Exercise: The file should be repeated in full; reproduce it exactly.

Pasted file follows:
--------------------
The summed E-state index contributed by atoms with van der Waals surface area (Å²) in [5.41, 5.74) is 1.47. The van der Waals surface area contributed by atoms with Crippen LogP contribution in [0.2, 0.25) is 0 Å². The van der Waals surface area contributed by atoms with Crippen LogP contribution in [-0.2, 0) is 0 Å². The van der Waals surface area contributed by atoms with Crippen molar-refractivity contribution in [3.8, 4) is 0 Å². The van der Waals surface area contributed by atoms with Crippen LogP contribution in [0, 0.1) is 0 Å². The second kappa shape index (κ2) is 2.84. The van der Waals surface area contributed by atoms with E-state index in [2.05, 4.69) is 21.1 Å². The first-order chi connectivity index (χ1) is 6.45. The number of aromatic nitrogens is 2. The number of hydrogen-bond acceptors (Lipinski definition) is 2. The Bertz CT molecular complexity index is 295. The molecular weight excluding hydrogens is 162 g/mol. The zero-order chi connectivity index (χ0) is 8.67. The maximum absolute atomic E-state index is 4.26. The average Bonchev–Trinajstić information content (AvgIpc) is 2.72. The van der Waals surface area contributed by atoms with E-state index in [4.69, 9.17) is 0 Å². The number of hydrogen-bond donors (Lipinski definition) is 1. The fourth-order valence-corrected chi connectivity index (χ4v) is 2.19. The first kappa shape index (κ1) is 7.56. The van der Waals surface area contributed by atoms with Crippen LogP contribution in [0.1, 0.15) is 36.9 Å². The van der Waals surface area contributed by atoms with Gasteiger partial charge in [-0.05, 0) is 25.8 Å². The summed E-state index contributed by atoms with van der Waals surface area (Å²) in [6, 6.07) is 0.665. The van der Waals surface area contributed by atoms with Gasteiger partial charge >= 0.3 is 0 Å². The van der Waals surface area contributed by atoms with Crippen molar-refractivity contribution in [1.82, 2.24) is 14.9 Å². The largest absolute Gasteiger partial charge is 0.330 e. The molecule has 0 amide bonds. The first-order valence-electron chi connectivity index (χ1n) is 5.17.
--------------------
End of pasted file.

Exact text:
The summed E-state index contributed by atoms with van der Waals surface area (Å²) in [5.41, 5.74) is 1.47. The van der Waals surface area contributed by atoms with Crippen LogP contribution in [0.2, 0.25) is 0 Å². The van der Waals surface area contributed by atoms with Crippen LogP contribution in [-0.2, 0) is 0 Å². The van der Waals surface area contributed by atoms with Crippen molar-refractivity contribution in [3.8, 4) is 0 Å². The van der Waals surface area contributed by atoms with Crippen LogP contribution in [0, 0.1) is 0 Å². The second kappa shape index (κ2) is 2.84. The van der Waals surface area contributed by atoms with E-state index in [2.05, 4.69) is 21.1 Å². The first-order chi connectivity index (χ1) is 6.45. The number of aromatic nitrogens is 2. The number of hydrogen-bond acceptors (Lipinski definition) is 2. The Bertz CT molecular complexity index is 295. The molecular weight excluding hydrogens is 162 g/mol. The zero-order chi connectivity index (χ0) is 8.67. The maximum absolute atomic E-state index is 4.26. The average Bonchev–Trinajstić information content (AvgIpc) is 2.72. The van der Waals surface area contributed by atoms with E-state index in [4.69, 9.17) is 0 Å². The number of hydrogen-bond donors (Lipinski definition) is 1. The fourth-order valence-corrected chi connectivity index (χ4v) is 2.19. The first kappa shape index (κ1) is 7.56. The van der Waals surface area contributed by atoms with Crippen LogP contribution in [0.1, 0.15) is 36.9 Å². The van der Waals surface area contributed by atoms with Gasteiger partial charge in [-0.05, 0) is 25.8 Å². The summed E-state index contributed by atoms with van der Waals surface area (Å²) in [6, 6.07) is 0.665. The van der Waals surface area contributed by atoms with Gasteiger partial charge >= 0.3 is 0 Å². The van der Waals surface area contributed by atoms with Crippen molar-refractivity contribution in [1.82, 2.24) is 14.9 Å². The largest absolute Gasteiger partial charge is 0.330 e. The molecule has 0 amide bonds. The first-order valence-electron chi connectivity index (χ1n) is 5.17.